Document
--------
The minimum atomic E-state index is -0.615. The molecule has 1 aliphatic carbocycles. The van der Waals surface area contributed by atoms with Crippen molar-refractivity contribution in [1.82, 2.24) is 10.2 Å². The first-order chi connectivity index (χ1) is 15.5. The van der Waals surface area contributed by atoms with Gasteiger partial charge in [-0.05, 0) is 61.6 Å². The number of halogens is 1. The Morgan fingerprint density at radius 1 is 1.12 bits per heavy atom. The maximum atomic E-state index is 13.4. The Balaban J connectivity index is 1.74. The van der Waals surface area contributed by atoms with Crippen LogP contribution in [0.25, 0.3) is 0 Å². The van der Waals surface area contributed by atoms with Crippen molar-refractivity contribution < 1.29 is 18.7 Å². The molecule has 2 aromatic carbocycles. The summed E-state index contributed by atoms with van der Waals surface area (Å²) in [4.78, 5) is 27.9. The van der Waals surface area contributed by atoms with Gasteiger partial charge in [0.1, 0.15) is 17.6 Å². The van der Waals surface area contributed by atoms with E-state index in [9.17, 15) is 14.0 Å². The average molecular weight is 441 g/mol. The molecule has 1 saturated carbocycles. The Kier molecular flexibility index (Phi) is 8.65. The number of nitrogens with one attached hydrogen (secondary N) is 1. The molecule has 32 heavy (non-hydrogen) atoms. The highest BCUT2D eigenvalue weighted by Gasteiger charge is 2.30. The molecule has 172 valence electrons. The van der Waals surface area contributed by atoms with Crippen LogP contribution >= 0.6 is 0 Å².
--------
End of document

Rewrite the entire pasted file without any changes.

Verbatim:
The minimum atomic E-state index is -0.615. The molecule has 1 aliphatic carbocycles. The van der Waals surface area contributed by atoms with Crippen molar-refractivity contribution in [1.82, 2.24) is 10.2 Å². The first-order chi connectivity index (χ1) is 15.5. The van der Waals surface area contributed by atoms with Gasteiger partial charge in [-0.05, 0) is 61.6 Å². The number of halogens is 1. The Morgan fingerprint density at radius 1 is 1.12 bits per heavy atom. The maximum atomic E-state index is 13.4. The Balaban J connectivity index is 1.74. The van der Waals surface area contributed by atoms with Crippen LogP contribution in [0.25, 0.3) is 0 Å². The van der Waals surface area contributed by atoms with Crippen molar-refractivity contribution < 1.29 is 18.7 Å². The molecule has 2 aromatic carbocycles. The summed E-state index contributed by atoms with van der Waals surface area (Å²) in [4.78, 5) is 27.9. The van der Waals surface area contributed by atoms with Gasteiger partial charge in [0.1, 0.15) is 17.6 Å². The van der Waals surface area contributed by atoms with E-state index in [9.17, 15) is 14.0 Å². The average molecular weight is 441 g/mol. The molecule has 1 saturated carbocycles. The Kier molecular flexibility index (Phi) is 8.65. The number of nitrogens with one attached hydrogen (secondary N) is 1. The molecule has 32 heavy (non-hydrogen) atoms. The highest BCUT2D eigenvalue weighted by Gasteiger charge is 2.30. The molecule has 172 valence electrons. The van der Waals surface area contributed by atoms with Crippen LogP contribution >= 0.6 is 0 Å².